Sign-language interpreters help the hearing-impaired to enjoy the sounds of the ballet
Sigrid Meiser-Helfrich lets her fingers glide up and down on her forearm. In German sign language (DGS) for the deaf, this means: “I had goose bumps”.
In fact, she did not hear anything of the emotion-filled and dramatic music of the ballet that she had just attended, for Meiser-Helfrich is deaf. And yet all the same, she knew that the music was emotional and dramatic.
On hand for performance in the Saarland State Theatre in Saarbruecken was an interpreter who, using sign language, simultaneously interpreted the performance for the deaf audience.
Around 80,000 people in Germany use DGS, and within the hearing-impaired community, a rich cultural scene has developed, including sign-language theatre.
The offer of the Saarland State Theatre to stage specially adapted performances for the deaf is unique in Germany. Marguerite Donlon, the theatre’s ballet director, and sign-language interpreter Isabelle Ridder jointly carried out the project.
“Theatre is there for everyone,” Donlon says simply.
Three-quarters of an hour before the performance, the two women provide an introduction for the deaf theatre-goers to describe what will be going on acoustically on the stage. They distribute a script sheet containing many adjectives to describe the sounds of each scene. These do not include terms like “loud” or “quiet” but rather “tension-filled” or “joyous.”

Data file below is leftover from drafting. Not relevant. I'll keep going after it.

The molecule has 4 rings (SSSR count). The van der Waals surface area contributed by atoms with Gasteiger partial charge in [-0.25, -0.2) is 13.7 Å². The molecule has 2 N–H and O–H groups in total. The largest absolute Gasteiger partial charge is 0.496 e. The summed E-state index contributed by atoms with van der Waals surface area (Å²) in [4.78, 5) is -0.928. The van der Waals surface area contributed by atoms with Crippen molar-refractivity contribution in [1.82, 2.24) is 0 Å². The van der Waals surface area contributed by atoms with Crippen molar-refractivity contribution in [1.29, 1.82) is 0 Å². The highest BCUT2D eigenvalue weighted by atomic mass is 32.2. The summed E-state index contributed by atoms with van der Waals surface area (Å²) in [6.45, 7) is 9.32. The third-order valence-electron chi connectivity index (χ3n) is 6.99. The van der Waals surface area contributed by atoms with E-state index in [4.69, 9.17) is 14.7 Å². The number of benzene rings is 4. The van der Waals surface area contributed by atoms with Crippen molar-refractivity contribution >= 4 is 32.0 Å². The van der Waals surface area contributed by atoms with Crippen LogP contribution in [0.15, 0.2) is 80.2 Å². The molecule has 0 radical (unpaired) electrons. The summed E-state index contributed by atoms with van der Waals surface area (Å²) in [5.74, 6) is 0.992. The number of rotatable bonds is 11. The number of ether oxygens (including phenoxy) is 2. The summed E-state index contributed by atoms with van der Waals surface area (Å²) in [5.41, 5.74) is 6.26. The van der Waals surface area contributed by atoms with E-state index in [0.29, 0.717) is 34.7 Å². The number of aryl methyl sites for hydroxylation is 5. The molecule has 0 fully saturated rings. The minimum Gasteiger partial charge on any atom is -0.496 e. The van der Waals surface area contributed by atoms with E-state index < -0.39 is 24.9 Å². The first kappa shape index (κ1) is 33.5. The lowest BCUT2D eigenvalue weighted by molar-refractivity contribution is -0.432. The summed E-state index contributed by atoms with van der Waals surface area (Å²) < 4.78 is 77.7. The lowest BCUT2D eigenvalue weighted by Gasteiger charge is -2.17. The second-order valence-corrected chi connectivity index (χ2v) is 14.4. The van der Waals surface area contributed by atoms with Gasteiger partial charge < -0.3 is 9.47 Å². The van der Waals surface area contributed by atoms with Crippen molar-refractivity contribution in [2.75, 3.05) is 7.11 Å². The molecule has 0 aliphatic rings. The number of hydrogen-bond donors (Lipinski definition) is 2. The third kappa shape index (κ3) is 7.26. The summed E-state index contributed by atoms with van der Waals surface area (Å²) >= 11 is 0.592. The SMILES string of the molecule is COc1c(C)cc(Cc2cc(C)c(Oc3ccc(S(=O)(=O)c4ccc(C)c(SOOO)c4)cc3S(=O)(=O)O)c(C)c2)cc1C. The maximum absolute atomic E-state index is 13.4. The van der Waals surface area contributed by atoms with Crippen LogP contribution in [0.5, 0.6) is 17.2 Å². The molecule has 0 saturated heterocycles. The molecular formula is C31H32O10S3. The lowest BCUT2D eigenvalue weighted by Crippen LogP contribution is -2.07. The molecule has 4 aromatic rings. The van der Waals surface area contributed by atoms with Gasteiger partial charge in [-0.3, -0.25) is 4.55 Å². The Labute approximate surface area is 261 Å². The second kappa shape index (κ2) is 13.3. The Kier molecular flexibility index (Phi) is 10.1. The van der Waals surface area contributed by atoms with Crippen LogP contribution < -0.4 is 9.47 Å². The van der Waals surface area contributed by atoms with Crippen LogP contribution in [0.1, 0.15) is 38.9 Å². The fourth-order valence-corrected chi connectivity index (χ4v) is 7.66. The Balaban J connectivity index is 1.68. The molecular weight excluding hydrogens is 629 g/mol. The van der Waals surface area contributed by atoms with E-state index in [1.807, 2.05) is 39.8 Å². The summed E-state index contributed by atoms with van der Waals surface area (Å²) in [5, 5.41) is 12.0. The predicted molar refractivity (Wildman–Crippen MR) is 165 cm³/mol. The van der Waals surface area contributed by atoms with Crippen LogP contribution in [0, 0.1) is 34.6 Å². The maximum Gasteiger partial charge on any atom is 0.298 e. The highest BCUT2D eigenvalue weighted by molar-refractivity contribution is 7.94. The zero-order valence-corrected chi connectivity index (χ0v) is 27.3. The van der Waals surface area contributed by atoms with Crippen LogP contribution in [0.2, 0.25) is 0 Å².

In translating the music, Ridder says, the aim is to portray the emotional elements contained in the musical sounds.
“I explain what things the sounds are triggering, and for this I have to generalise or find some examples.”
While Donlon speaks of “dramatic” music, Ridder uses sign language to portray feelings of heartbreak or anger, until that point when “looking into their faces (in the deaf audience), I see an expression of ‘yes, I have also had this feeling’.” She describes sounds with feelings drawn from everyday
experience – such as, “like a cold rain falling on your face” or “like a gentle touch”.
“Love In Black-and-White” is the name of the third ballet that Donlon has had translated. The flowing movements of the dancers on their tip-toes is silent in any case. Whether the musicians are playing short, or lengthy, musical notes can be gleaned from the speed of the dancers’ steps.
After the performance, deaf theatre-goer Peter Schaar, speaking through Ridder, said, “When I saw the powerful movements and how the dancers’ capes were whirling through the air, I could imagine the rhythm.”
Bettina Herrmann, an official of the German Federation of the Deaf, says, “This project is an exciting thing.
Fundamentally speaking, music can also be tangibly felt by the deaf.
After the performance, the deaf theatre-goers express thanks to Ridder and Donlon. They raise their hands up, spread their fingers and shake them in the air – their way of applauding.
Now Donlon has another idea – stretching ropes from the stage floor to the first row of seats.
The deaf can hold onto the ropes and thereby feel the vibrations made as the performers dance.
Dagmar Schlingmann, director of the Saarland State Theatre, wants to enable access by everyone to the theatre.
Next year blind theatre-goers will be provided headphones with detailed audio descriptions of what’s happening on the stage.